I am currently reading Hunter by Jacquelyn Frank and loving it, in fact I feel the need to get back to it – review to come in the next couple of weeks :)

The Shambling Guide to New York City (The Shambling Guides) Grete

Well my reading rate has been down again but I have a good excuse – I’m in the process of giving up smoking!  It’s a very weird thing but I’m having to learn how to do things without an ever present cigarette in my hand – everything still feels a bit wrong but I’m getting there :)  So lets see what I’ve read over the last two weeks (including while a certain review partner was off gallivanting in NYC!)

I re-read Full Blooded by Amanda Carlson and it was as entertaining as the first time.  Jessica McClain is a great character and I love her starting story!  I went straight into book two, Hot Blooded and actually was a bit disappointed with it.  It was still enjoyable but it seemed to turn into a bit of a slog towards the end.  Full reviews are coming, anyway.

I had to wait my turn to read The City by Stella Gemmell as Tony got there first – he did an excellent review which can be found here.  I thought I might have a slightly different opinion to him as a female reader but actually, I agree with him completely – 4 stars for me too.

I then picked up a recently arrived book which had me intrigued from the moment I first heard about it – The Shambling Guide to New York City by Mur Lafferty.  I absolutely loved it and highly recommend it!  You can read my full review here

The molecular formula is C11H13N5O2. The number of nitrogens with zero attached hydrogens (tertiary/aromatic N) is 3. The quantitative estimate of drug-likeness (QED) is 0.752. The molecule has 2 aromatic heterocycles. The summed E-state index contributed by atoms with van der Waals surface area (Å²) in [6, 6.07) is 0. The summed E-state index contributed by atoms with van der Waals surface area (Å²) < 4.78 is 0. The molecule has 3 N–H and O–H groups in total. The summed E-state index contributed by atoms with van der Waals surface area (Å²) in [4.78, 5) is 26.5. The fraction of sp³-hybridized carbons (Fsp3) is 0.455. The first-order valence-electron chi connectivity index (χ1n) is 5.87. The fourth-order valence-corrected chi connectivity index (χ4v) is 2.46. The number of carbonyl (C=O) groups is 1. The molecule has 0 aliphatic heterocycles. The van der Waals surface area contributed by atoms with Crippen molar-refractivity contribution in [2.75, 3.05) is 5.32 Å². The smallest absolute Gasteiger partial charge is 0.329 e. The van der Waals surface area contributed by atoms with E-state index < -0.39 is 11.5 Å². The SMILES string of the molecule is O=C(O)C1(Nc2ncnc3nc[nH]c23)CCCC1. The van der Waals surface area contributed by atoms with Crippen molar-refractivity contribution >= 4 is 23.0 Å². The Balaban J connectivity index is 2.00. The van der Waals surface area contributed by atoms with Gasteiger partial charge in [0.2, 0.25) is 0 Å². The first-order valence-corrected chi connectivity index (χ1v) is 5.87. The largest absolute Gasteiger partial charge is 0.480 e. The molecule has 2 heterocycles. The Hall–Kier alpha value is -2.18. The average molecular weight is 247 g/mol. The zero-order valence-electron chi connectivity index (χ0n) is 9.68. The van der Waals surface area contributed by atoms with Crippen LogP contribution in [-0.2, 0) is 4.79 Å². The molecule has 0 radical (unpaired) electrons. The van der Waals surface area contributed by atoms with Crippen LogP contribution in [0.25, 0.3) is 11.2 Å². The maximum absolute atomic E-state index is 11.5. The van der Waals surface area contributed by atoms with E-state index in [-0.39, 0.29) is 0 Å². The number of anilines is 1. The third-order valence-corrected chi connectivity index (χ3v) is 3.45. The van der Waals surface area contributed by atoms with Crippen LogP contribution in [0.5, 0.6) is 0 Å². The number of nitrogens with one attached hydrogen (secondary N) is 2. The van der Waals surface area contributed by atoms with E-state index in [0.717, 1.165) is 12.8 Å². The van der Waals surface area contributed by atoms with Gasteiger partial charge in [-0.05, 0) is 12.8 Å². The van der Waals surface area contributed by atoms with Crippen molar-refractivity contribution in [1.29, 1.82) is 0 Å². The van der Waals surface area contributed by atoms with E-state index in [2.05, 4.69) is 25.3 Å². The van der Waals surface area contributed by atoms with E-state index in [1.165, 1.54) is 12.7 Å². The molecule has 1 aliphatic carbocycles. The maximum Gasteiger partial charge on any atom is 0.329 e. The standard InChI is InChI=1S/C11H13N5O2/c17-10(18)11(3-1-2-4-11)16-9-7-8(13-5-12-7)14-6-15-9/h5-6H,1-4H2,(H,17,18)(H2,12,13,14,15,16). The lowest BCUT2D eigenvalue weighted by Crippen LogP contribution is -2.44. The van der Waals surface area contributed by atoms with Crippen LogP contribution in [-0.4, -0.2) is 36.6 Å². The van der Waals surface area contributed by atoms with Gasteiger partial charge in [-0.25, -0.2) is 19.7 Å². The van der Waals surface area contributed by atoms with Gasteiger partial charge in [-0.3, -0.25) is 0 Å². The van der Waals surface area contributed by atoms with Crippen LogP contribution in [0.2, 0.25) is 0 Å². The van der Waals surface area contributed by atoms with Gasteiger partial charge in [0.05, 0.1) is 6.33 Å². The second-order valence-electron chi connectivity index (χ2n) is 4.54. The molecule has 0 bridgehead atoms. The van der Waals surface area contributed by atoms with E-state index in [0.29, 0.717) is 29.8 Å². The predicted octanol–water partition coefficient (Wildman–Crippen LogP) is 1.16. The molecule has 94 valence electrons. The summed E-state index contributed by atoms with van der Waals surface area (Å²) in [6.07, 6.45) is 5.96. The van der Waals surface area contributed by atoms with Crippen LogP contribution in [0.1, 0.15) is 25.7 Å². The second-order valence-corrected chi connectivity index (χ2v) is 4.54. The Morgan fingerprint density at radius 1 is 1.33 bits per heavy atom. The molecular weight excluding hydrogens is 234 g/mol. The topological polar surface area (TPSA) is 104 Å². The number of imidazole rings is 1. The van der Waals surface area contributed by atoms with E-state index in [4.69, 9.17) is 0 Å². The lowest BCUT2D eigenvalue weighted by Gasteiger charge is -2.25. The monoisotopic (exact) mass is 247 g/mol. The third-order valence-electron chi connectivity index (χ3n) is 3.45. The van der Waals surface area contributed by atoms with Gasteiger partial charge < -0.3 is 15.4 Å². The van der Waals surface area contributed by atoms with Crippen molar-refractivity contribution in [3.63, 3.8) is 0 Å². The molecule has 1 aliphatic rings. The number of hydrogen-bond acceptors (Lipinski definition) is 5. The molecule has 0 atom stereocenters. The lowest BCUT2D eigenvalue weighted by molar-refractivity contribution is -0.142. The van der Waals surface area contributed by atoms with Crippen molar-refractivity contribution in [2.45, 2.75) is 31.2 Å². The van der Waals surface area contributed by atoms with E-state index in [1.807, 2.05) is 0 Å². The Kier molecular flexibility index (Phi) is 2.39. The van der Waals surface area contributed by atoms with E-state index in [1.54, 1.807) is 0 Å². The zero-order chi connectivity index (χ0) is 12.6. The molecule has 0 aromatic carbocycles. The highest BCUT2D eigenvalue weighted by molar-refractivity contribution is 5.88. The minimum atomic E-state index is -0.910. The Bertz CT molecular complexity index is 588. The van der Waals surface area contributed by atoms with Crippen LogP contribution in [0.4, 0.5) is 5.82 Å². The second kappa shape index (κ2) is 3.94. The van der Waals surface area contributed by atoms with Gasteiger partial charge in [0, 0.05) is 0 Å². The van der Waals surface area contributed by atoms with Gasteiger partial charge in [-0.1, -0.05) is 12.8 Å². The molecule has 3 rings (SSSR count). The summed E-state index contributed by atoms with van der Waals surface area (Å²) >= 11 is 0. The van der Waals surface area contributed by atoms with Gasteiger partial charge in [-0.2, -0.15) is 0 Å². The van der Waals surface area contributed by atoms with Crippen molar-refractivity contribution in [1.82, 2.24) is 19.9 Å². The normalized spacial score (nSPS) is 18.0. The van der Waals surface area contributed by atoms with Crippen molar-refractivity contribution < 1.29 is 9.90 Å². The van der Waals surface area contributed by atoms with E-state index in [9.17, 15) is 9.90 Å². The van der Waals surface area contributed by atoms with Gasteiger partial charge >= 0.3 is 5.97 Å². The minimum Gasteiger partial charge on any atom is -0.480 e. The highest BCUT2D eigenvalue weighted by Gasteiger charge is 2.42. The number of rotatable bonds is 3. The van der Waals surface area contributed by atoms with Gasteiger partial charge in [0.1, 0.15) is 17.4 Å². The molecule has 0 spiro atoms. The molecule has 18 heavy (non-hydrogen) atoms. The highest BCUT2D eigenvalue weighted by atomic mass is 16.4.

My fantasy nose was twitching again so I picked up The Dragon’s Path by Daniel Abraham.  This is a book I’ve been meaning to read for ages and as book three is sitting there looking at me imploringly, it was incentive enough.  Full review is coming but suffice to say it’s a fantasy on an epic scale with the sense of a full world and history behind it.  I’m half way through The King’s Blood which is book two, and is proving a little slower going but still as enjoyable.

And there we are, all up to date!  Same time next week? ;)


Our Week in Books is a regular blog post from Tracey and Grete, catching up on everything they’ve read recently.

Sep 172011
 

This book is utterly amazing,  I can’t stress that enough. It hits every single sci-fi button I have; space opera, crime, horror, and just enough of a touch of romance to give it an emotional punch.  It has zombies, heroic sacrifice, interplanetary war, and some truly great action.